verb (used with object)
- skew lines,
- skew symmetry,
Origin of skewer
verb (used without object)
verb (used with object)
Origin of skew
Examples from the Web for skewer
Satirists occupy a perilous position—to skewer dogma and cant, and to antagonize the establishment while needing its protection.
Without context, subtlety, and commentary, a parody begins to look eerily like the scenario it is attempting to skewer.
To find out why Judge & Co. decided to skewer Silicon Valley, and how they went about doing it, we recently gave them a call.Mike Judge’s Genius Satire ‘Silicon Valley’ Skewers Tech Titans|Andrew Romano|April 3, 2014|DAILY BEAST
Is it because the biracial comedians seamlessly slip into the characters and skewer racial stereotypes?Are Key and Peele Biracial Geniuses or Are They Just Really Funny?|Sujay Kumar|December 2, 2013|DAILY BEAST
We use this guy as a foil to skewer Hollywood actors and pop culture.James Van Der Beek on Katie Holmes and the Secrets of ‘Dawson’s Creek’|Ramin Setoodeh|April 10, 2012|DAILY BEAST
Ou Ali said to his sister: "O my sister, my friend is ill; bring me a skewer."Moorish Literature|Anonymous
They split them down the back and skewer them flat, and then hang them up before the fire, flesh side to the fire.Young Alaskans in the Far North|Emerson Hough
Remove the skewer carefully, and serve with rmoulade, Tartare, or tomato sauce.The Century Cook Book|Mary Ronald
Is he again to be spitted upon the skewer of reminiscences of the Vallombrosan wood?Alas!|Rhoda Broughton
As soon as he entered the room, a servant brought in a meal; consisting of slices of meat on a skewer, and a pillau of chicken.At the Point of the Bayonet|G. A. Henty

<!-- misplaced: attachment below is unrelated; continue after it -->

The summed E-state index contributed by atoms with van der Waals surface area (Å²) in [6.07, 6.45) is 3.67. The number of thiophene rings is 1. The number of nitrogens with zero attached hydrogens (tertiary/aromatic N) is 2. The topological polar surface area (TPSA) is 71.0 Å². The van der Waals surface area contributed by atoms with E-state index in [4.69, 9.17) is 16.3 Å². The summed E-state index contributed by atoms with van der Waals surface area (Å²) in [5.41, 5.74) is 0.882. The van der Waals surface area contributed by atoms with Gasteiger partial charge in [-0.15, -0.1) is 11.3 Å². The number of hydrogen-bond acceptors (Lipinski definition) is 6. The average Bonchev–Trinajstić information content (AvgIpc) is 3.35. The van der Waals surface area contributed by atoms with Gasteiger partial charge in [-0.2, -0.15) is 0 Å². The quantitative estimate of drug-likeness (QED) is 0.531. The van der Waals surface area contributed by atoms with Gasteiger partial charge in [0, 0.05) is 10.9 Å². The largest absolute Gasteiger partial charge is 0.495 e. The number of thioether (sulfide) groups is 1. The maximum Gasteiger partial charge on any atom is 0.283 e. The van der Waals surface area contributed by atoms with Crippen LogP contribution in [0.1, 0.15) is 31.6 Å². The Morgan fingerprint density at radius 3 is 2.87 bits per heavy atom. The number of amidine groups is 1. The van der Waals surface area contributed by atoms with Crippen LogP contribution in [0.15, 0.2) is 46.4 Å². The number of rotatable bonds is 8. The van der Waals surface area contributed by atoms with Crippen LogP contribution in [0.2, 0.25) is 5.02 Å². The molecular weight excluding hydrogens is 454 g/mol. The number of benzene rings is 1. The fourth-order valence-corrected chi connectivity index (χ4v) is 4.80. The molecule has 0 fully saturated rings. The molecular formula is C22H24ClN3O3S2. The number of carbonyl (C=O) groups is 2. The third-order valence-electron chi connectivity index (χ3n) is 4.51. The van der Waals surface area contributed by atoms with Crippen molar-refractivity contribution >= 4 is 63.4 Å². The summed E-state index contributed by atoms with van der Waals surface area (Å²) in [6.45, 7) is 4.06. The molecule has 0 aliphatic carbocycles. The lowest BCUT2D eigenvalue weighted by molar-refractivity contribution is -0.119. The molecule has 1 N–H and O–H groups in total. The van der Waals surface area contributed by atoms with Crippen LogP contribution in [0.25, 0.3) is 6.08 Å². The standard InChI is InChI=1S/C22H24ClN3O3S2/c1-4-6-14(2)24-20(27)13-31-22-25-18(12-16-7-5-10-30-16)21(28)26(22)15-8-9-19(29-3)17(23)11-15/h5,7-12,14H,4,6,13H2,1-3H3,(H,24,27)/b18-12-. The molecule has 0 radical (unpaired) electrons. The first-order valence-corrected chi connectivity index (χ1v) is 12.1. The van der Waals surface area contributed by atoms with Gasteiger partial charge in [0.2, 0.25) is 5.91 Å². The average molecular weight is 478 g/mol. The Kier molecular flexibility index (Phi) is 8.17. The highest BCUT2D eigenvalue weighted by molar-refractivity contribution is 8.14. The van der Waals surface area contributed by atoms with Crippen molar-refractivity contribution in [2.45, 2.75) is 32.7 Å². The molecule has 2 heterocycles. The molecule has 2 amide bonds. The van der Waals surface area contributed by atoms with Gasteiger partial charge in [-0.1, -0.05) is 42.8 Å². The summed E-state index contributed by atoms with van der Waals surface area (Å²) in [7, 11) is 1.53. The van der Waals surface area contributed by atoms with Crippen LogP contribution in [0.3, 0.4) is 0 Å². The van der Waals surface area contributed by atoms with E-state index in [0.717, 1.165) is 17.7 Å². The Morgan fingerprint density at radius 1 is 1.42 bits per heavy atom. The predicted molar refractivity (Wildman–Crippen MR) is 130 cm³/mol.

Word Origin for skewer
- composed of or being elements that are neither parallel nor intersecting as, for example, two lines not lying in the same plane in a three-dimensional space
- (of a curve) not lying in a plane
Word Origin for skew
1670s, variant of dialectal skiver (1660s), perhaps from a Scandinavian source, cf. Old Norse skifa "a cut, slice" (of bread, etc.), Swedish skifer "a slate," which are related to shiver (n.1) "small piece."
1701, from the noun. Related: Skewered; skewering.
late 15c., "to turn aside" (intransitive), from Old North French eskiuer "shy away from, avoid," Old French eschiver (see eschew). Transitive sense of "turn (something) aside" is from 1570s. Meaning "depict unfairly" first recorded 1872, on notion of being "give oblique direction to," hence "to distort, to make slant." Statistical sense dates from 1929. Related: Skewed; skewing. The adjectival meaning "slanting, turned to one side" is recorded from c.1600, from the verb; noun meaning "slant, deviation" first attested 1680s.